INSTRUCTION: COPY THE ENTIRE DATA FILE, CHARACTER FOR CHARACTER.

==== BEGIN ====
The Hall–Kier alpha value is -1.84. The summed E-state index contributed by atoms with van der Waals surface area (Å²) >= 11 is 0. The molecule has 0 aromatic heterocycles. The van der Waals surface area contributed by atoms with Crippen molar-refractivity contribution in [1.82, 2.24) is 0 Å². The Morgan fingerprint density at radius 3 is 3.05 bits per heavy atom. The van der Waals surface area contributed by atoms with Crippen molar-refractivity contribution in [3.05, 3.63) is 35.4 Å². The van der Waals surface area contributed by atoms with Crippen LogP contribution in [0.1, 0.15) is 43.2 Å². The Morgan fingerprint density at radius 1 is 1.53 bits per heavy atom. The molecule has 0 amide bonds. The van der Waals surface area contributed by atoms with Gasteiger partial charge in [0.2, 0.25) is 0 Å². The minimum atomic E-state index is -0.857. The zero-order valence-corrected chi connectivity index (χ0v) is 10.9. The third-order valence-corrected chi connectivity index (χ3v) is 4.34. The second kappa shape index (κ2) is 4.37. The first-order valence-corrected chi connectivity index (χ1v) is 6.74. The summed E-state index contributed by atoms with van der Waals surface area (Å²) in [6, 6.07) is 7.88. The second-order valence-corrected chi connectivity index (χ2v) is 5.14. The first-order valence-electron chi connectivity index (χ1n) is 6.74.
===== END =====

The Hall–Kier alpha value is -1.84. The summed E-state index contributed by atoms with van der Waals surface area (Å²) >= 11 is 0. The molecule has 0 aromatic heterocycles. The van der Waals surface area contributed by atoms with Crippen molar-refractivity contribution in [1.82, 2.24) is 0 Å². The Morgan fingerprint density at radius 3 is 3.05 bits per heavy atom. The van der Waals surface area contributed by atoms with Crippen molar-refractivity contribution in [3.05, 3.63) is 35.4 Å². The van der Waals surface area contributed by atoms with Crippen LogP contribution in [0.1, 0.15) is 43.2 Å². The Morgan fingerprint density at radius 1 is 1.53 bits per heavy atom. The molecule has 0 amide bonds. The van der Waals surface area contributed by atoms with Gasteiger partial charge in [0.2, 0.25) is 0 Å². The minimum atomic E-state index is -0.857. The zero-order valence-corrected chi connectivity index (χ0v) is 10.9. The third-order valence-corrected chi connectivity index (χ3v) is 4.34. The second kappa shape index (κ2) is 4.37. The first-order valence-corrected chi connectivity index (χ1v) is 6.74. The summed E-state index contributed by atoms with van der Waals surface area (Å²) in [6, 6.07) is 7.88. The second-order valence-corrected chi connectivity index (χ2v) is 5.14. The first-order valence-electron chi connectivity index (χ1n) is 6.74.